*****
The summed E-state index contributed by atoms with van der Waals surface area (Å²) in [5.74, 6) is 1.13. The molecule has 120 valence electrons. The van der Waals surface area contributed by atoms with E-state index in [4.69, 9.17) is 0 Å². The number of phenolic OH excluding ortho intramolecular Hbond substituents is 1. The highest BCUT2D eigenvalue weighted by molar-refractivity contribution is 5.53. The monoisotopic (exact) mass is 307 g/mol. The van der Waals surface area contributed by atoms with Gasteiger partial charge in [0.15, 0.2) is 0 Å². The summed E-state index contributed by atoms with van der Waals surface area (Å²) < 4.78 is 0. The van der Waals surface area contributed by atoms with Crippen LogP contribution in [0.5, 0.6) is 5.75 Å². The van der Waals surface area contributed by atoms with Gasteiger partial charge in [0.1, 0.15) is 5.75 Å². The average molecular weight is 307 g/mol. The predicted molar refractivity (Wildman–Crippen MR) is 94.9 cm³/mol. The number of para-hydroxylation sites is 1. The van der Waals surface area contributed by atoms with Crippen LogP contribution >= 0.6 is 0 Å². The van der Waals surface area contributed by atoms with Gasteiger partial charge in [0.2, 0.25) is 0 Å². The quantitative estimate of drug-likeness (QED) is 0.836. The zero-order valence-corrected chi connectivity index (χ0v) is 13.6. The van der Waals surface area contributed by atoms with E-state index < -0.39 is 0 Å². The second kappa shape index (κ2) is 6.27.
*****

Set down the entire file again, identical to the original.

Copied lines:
The summed E-state index contributed by atoms with van der Waals surface area (Å²) in [5.74, 6) is 1.13. The molecule has 120 valence electrons. The van der Waals surface area contributed by atoms with E-state index in [4.69, 9.17) is 0 Å². The number of phenolic OH excluding ortho intramolecular Hbond substituents is 1. The highest BCUT2D eigenvalue weighted by molar-refractivity contribution is 5.53. The monoisotopic (exact) mass is 307 g/mol. The van der Waals surface area contributed by atoms with Gasteiger partial charge in [0.15, 0.2) is 0 Å². The summed E-state index contributed by atoms with van der Waals surface area (Å²) < 4.78 is 0. The van der Waals surface area contributed by atoms with Crippen LogP contribution in [0.5, 0.6) is 5.75 Å². The van der Waals surface area contributed by atoms with Gasteiger partial charge in [0.1, 0.15) is 5.75 Å². The average molecular weight is 307 g/mol. The predicted molar refractivity (Wildman–Crippen MR) is 94.9 cm³/mol. The number of para-hydroxylation sites is 1. The van der Waals surface area contributed by atoms with Crippen LogP contribution >= 0.6 is 0 Å². The van der Waals surface area contributed by atoms with Gasteiger partial charge in [0.2, 0.25) is 0 Å². The quantitative estimate of drug-likeness (QED) is 0.836. The zero-order valence-corrected chi connectivity index (χ0v) is 13.6. The van der Waals surface area contributed by atoms with E-state index < -0.39 is 0 Å². The second kappa shape index (κ2) is 6.27.